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Number of n-length "words"

  1. Oct 24, 2016 #1
    1. The problem statement, all variables and given/known data
    Given an alphabet of {0,1,2}, how many "words" of length n are there that contain even 0s?

    2. Relevant equations
    Choose 2k 0s from n - C(n,2k), k=0,n/2

    3. The attempt at a solution
    I tried to solve this for n=4 and n=5. For n=4 I got 12 (or, if 0000 is also counted then 13), for n=5 - 30. But I can't figure out the formula
     
  2. jcsd
  3. Oct 24, 2016 #2
    First, consider this problem : How many words of length ##n## contains ##2k## ##0##s?
    There are ##^nC_{2k}## ways to choose the ##2k## places for ##2k## ##0##s. After setting ##0##s, we have ##n-2k## places to be filled up by ##1##s and ##2##s. We can use as many ##1##s and ##2##s as we like. So there are ##2^{n-2k}## ways to fill the rest ##n-2k## places by ##1##s and ##2##s.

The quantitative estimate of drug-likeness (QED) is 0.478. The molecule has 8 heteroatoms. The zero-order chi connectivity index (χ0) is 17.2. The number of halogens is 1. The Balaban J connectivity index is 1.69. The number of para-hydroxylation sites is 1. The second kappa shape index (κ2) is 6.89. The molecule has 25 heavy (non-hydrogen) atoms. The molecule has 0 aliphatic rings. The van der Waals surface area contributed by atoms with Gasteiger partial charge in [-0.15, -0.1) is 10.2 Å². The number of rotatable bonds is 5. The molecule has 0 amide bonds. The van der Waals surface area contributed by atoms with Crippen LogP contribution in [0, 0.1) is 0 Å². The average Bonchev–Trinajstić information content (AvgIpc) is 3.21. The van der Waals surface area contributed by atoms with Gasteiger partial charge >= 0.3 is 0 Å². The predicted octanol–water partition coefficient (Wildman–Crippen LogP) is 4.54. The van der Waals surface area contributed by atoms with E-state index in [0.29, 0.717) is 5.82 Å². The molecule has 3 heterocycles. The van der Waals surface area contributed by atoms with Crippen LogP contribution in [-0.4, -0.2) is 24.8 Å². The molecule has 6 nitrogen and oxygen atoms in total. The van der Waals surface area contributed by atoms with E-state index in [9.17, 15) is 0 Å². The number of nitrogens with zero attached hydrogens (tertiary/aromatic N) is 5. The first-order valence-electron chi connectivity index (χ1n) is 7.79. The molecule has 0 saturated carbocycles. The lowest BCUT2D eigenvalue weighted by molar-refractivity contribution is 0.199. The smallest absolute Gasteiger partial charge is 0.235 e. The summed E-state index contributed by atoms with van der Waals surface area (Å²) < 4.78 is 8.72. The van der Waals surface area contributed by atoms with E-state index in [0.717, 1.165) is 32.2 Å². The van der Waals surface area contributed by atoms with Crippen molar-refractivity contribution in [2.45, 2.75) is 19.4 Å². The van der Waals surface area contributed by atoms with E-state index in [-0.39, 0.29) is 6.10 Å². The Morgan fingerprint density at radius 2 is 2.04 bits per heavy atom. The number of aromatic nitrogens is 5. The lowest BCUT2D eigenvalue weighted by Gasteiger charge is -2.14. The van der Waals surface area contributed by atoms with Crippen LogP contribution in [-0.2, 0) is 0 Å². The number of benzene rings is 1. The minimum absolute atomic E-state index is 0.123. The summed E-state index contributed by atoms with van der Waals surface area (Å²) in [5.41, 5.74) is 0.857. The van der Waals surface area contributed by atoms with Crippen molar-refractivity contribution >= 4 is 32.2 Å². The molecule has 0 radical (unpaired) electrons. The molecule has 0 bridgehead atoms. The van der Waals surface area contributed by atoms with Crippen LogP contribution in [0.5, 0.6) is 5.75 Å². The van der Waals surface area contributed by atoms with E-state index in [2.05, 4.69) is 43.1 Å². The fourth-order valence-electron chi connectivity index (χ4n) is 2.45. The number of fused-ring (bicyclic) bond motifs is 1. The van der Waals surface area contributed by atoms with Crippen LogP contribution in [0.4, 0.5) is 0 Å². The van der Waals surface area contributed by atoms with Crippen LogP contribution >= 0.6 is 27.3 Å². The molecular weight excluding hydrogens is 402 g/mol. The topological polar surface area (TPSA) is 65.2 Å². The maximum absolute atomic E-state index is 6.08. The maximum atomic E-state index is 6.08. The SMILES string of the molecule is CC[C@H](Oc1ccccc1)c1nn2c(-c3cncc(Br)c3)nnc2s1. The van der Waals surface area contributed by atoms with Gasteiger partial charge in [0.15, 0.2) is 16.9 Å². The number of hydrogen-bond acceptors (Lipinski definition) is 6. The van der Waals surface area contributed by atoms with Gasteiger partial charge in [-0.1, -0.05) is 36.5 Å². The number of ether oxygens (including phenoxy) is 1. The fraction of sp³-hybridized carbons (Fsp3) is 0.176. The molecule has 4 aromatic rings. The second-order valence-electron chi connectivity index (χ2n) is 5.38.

Therefore, there are ##^nC_{2k}\cdot 2^{n-2k}## words of length ##n## that contain ##2k## 0s.
    Can you figure out the formula now?
    [Hints: Apply binomial theorem]
     
    Last edited: Oct 24, 2016
  4. Oct 24, 2016 #3
    I know what is the binomial theorem but I don't know how to transform this formula to get the binomial form of it
     
  5. Oct 24, 2016 #4

    haruspex

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    Consider the expansion of (1+x)n. Your problem is that you get both odd and even powers of x. How could you add another expansion to make only the odd powers disappear?
     
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